For one year, in college, I lived in a small, two bedroom apartment with three other girls on a tiny dead end street right off of South Temple in downtown Salt Lake City.
South Temple was a busy street with multiple bus routes that would take me to school, or work, or home to do laundry. My side of South Temple was filled with small apartment buildings or converted duplexes, but the north side of South Temple was full of glorious houses: large and old fashioned brick homes, renovated but full of charm, perfectly landscaped under enormous trees that must have been planted by the first settlers to the valley.
My favorite house had a large front porch and gorgeous wood-trimmed windows. On the second floor, right above the porch, was a big balcony with a small table and set of chairs, red potted flowers, and beautiful French doors that opened up into what must have been the master bedroom.
During September, those French doors would be open in the early morning as I waited for the bus, and I would try to imagine who lived here, what their lives were like. There would be just a hint of cold in the air and I enviously imagined some wealthy woman who was able to snuggle under the covers and enjoy the crisp weather that floated in from her open balcony, while listening to songbirds. Perhaps she was canoodling with a man she loved, someone who loved her in return. This was almost unfathomable to my twenty year old self. I had been in love a few times and occasionally guys had shown interest in me, but never had the two situations happened simultaneously. The whole idea of reciprocated love and attraction felt like a difficult math problem with no possible solution.
As the September days passed I was filled with even more jealousy towards this fictitious woman in the magazine cover worthy home. She wasn’t lonely. She didn’t have to get up to serve hashbrowns and egg McMuffins at the local McDonald’s. She didn’t have to carry a heavy backpack up the canyon to make a 7:45 English class.
And I vowed to myself that one chilly September day I, too, would sleep in past eight o’clock in the morning (an unheard of luxury with my academic and work schedule), with my windows wide open to let in the cool autumn air, next to someone who loved me as I loved them.
This morning, I’d like to report, that this dream has been gloriously fulfilled.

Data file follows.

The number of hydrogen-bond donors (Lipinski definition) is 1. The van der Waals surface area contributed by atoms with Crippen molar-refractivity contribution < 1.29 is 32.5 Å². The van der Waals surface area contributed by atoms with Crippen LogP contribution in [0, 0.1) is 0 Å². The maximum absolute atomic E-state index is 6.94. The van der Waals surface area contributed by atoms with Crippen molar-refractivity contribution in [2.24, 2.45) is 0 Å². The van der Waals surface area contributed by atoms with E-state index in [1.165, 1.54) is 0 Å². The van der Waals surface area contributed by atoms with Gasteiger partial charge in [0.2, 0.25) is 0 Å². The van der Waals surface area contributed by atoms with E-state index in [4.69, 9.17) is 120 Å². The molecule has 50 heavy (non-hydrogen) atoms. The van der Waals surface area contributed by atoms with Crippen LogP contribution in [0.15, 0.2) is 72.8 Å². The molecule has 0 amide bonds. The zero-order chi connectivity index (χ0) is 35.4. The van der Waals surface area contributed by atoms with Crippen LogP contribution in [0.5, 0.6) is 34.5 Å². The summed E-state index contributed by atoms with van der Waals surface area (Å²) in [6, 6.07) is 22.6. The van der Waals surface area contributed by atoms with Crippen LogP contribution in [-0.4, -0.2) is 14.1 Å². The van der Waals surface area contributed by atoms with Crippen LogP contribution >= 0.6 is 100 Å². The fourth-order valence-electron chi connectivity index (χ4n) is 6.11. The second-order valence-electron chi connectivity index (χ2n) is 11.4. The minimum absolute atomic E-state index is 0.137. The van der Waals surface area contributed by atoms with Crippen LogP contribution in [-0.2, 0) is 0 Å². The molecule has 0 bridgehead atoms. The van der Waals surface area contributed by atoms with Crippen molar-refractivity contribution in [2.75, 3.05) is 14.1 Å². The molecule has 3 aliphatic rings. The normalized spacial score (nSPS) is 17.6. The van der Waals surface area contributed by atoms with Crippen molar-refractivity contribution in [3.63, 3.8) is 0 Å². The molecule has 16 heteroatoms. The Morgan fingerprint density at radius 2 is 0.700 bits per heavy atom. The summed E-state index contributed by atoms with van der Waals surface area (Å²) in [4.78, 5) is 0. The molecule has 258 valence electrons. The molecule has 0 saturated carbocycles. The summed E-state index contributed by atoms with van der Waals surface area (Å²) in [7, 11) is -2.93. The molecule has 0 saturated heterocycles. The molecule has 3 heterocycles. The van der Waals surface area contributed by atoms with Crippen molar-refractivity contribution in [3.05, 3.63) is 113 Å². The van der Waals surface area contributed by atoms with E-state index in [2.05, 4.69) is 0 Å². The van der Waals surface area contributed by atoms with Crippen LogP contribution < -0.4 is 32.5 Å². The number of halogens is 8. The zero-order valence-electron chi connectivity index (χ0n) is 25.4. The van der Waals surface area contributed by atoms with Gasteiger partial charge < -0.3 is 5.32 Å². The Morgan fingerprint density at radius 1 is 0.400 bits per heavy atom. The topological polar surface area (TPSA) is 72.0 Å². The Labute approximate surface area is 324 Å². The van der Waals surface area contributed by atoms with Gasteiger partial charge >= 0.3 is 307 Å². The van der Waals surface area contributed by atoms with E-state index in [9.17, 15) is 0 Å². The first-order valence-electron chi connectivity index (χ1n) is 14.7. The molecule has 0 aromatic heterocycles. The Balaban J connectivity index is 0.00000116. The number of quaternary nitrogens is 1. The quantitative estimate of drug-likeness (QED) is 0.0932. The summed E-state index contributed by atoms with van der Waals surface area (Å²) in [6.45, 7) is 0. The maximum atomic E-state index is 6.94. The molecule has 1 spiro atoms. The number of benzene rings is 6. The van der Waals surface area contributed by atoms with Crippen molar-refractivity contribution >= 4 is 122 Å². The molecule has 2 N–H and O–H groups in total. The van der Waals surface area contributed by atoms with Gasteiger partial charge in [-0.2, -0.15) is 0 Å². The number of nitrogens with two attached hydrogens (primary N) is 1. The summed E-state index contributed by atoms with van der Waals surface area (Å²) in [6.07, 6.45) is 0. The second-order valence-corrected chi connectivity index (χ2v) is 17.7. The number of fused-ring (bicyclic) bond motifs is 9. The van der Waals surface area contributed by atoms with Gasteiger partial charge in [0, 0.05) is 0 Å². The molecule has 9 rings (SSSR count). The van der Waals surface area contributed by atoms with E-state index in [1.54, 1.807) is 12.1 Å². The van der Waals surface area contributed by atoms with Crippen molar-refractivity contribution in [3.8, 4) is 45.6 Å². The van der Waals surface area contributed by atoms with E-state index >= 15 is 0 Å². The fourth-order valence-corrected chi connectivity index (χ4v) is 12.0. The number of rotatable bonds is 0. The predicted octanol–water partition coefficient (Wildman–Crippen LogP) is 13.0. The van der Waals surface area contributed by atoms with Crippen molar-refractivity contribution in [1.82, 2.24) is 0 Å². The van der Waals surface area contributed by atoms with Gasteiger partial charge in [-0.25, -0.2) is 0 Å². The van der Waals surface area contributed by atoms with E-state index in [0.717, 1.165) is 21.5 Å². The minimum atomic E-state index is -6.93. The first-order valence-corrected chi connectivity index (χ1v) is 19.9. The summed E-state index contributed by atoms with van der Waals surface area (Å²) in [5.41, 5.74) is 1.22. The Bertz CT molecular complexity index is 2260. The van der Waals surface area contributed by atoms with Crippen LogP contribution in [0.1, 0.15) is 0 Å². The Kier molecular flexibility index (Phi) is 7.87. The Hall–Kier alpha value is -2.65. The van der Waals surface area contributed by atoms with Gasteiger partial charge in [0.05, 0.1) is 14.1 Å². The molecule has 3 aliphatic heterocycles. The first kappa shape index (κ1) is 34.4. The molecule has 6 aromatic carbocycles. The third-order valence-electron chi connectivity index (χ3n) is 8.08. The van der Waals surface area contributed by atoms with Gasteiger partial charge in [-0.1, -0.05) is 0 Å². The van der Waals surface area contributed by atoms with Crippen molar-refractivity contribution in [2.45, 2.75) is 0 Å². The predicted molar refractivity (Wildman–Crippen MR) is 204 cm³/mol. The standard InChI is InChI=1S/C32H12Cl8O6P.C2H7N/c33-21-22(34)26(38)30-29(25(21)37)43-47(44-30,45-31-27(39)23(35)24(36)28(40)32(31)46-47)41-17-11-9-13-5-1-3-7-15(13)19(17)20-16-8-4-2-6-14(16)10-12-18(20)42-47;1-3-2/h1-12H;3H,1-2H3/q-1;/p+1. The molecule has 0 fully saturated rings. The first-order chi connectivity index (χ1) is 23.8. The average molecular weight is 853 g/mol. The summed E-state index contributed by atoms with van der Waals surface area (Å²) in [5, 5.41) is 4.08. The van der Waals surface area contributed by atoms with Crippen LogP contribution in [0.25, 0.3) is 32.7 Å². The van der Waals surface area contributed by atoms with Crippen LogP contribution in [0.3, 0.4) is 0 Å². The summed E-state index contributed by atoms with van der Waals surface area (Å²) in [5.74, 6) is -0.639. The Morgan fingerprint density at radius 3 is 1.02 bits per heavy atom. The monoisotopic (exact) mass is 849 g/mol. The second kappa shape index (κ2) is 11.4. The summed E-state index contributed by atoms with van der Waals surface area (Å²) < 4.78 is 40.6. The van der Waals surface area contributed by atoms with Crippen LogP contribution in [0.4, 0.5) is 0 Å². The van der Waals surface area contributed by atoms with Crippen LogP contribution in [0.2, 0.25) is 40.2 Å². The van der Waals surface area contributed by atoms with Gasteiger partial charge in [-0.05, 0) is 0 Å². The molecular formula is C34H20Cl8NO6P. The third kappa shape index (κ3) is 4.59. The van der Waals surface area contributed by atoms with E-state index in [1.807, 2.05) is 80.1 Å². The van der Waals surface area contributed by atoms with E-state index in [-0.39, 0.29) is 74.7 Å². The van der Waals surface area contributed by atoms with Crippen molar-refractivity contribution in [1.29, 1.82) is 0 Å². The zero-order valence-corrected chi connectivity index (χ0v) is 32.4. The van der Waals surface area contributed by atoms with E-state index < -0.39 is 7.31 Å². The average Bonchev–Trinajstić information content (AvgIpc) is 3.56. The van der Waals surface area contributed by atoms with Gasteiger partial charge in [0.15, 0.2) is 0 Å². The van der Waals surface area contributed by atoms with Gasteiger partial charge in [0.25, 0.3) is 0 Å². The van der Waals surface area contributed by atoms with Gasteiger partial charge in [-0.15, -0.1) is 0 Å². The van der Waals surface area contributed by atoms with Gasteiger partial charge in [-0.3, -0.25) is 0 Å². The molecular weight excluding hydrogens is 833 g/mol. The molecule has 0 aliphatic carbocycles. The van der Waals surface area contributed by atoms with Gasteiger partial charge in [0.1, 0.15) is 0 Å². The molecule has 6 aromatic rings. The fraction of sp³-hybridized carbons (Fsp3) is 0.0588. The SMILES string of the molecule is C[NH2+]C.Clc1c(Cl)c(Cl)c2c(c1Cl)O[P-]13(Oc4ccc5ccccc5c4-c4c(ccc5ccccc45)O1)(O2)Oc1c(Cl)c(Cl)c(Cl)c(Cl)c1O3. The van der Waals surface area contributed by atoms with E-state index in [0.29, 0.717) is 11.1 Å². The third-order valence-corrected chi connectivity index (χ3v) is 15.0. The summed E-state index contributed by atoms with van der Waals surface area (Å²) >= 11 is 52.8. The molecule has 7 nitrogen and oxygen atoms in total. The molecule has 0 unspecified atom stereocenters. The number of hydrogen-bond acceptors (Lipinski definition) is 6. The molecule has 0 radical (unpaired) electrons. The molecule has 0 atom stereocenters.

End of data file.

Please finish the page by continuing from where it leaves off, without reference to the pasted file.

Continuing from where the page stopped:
The weather was perfect: slightly overcast with just a bit of chill. It was the perfect weather that makes you think of your favorite sweaters and long sleeved shirts, while still promising sunshine later in the day.
While laying under my covers listening to the sounds of my chickens, I was soon joined by my youngest daughter who might grow up one day to compete on the Olympic Snuggling team. (Seriously, that seven year old has got intense snuggling skills.)
There was no where we had to be, nothing pressing that had to be accomplished before nine o’clock so we just laid there, nestled among half a dozen pillows, feeling the whispers of autumn all around us. Schedules didn’t matter. Math lessons weren’t important. Breakfast seemed overrated.
My long held dream, almost twenty years in the making, was finally realized, but in a slightly different manner than I had once fantasized.
While there is no balcony off my bedroom with French doors and red potted plants, I did have two open windows that let in all that early fall deliciousness. Instead of songbirds singing, I got to listen to my chickens grousing about and complaining that no one had brought them treats. I was not in the arms of my lover, but I held in my arms his daughter.
It was an absolutely perfect morning.
Now I think back to that mysterious woman I created in my mind, whom I envied so much, and feel sorry for her. For her chicken-less existence, for her childless bed, for her perfectly decorated and beautiful house that never looked as lived in and loved as my cluttered, suburban home does.
And it strikes me, as I write this, that I have been living the dream. For fifteen years, this fall, I have lived the dream. But it is only this morning that I have finally realized that.